Monday, July 30, 2007

Tour de Force or Farce

The media, and by extention, those who buy newspapers and watch television, have been deluged by the scandals surrounding this year's Tour de France. One is tempted to shout: LANCE, WE MISS YOU! But has it really degenerated to a Tour de Farce?

During Lance's 7 years the Tour seemed to function as it should: with a leader, with contenders, with the odd scandal forming an appropriately distant backdrop.

But even during Lance's ascendency, one could feel the French baying for blood, anyone's blood as long as he wasn't French. In Lance's books, this suspicioin is confirmed on numerous occasions. But the French aren't entirely biased. In 1998 French superclimber Richard Virenque was implicated in the Festina scandal, but the rider recovered, came back after a ban and mustered a total of 7 overall King Of The Mountain jerseys. Today he remains a national hero.

So is the scandal about drugs French frustration at not having a French leader in a French race? I don't think so. If this was the case, the local French population (in rural villages and on secondary routes) would long since have abandoned the tour. Or, once a non-French rider was leading, there would be a difference in attendance. We continue to see massive roadside support, whatever the newspapers are saying. After all, what these riders do each day is breathtaking, and admirable. And so the race remains the most attended event in the world.

Let's remember that for all the mud slinging, the Tour de France, dope or no dope, is the longest and toughest endurance event in the world. The amount of money invested in this event, in terms of coverage and sponsorship is gargantuan. A rider who wins just a stage in Le Tour will never want for sponsors again. Sponsors achieve massive coverage when their rider crosses the line first, and hundreds of millions see their logo. Brand awareness is magnified on a massive scale, and very cost effectively. Le Tour is also amongst the most beautiful of sports to watch, even if cycling isn't your thing. The helicopter sweeps over French vistas are stunning.

It's important to remember that this cycling race, the most important event on the cycling calendar, and the most prestigious, came into being because a newspaper company thought that by being starting, owning and being affiliated with this event, it would sell more newspapers.

Remember then that all the details about erstwhile yellow jersey holder Rasmussen were known before Rasmussen pushed his first pedal stroke in this years tour. Why wait to confront the Danish rider until at least halfway into the tour, when he had been in yellow for several days and looked certain to win the yellow jersey?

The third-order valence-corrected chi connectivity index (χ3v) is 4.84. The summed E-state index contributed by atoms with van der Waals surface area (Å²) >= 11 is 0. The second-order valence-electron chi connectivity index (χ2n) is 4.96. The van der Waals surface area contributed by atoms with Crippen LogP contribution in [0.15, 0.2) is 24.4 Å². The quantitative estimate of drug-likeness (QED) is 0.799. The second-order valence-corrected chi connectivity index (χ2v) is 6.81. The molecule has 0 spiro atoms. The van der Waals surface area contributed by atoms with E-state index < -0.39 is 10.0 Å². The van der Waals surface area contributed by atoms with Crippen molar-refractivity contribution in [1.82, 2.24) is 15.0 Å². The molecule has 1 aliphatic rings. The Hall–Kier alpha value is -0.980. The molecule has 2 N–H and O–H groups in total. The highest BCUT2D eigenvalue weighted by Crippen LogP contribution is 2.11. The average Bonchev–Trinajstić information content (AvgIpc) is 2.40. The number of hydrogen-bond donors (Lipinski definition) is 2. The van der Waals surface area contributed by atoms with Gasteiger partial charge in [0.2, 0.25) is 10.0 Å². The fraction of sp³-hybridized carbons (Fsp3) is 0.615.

The answer is obvious: scandal and sensation. Break the story at a time when tension is the greatest, a time that will insure the newspaper garners the most attention. It's also clear that many of the journos writing these stories aren't cyclists, and don't appear interested in the cycling. It's the scandal that interests them. It's this aspect that is troubling.

Vinokourov is a more sticky character in this years Tour. One can only imagine the frustration of his fall, and the desire to win, overcame reason. There also seems to be a sense that riders feel they can outsmart the dope checks, using 'masking agents'. Thus, it doesn't seem so much a question of who is doping, but who is able to get away with it.

Such debate is best settled between doctors, riders and the tour organisers. In the end, Le Tour de France is a celebration of cycling, and that's what the riders are there to do, and that is why millions of cyclists around the world (myself included) tune in to follow each day of this festival.

It leaves a particularly awful taste in one's mouth when one hears of calls to call off the tour. What is the point of that? How many riders have spent months preparing for this event? How is cycling served by cancelling an event? No the way to manage this tricky problem is simply to punish dopers effectively; huge financial fines, lifetime bans.

What's happening now is that many are obviously getting away with it, benefitting financially, and thus the risk is justified.
Punish offences with brutal fines, making risk-taking irrational, and you will clean up the sport.

One writer described this year's Tour as ending with a whimper. Admittedly I lost enthusiasm to follow the Tour after Rasmussen was thrown out, but I watched the last stage. I heard the timetrial was amazing, so I am sorry I missed that. The last stage which included many laps of the Champs Elysees, with sweeps over the golden shoulders of Saint Joan, was super to watch.

In 1997 I was in Paris to watch the last stage, and the pavements all along the route were choked with people. It was at least 12 people deep to these streets, meaning it was almost impossible to catch a glimpse of the riders if you were unfortunate enough to find yourself at the back. I stood on my large blue backpack and snapped a few pictures.

Yesterday was a thrilling finish in one of the world's most beautiful cities, once again, filmed beautifully from above.

South Africa's Robbie Hunter, racing for wildcard team Barlowworld put in a desperate effort, but was edged out by a charging Lampre rider, Daniele Bennati. Hunter finished 4th in the sprint, ending an incredible Tour which included a win, numerous top 10 finishes, a stage win and overall polkadot (king of the mountains jersey) for teammate Hernandez.

The Tour de France is a Tour de Force for those who know and follow it; an event everyone ought to respect. Punish the offenders, yes, but concentrate on what the event is really about: the zenith of cycling. Viva Le Tour.

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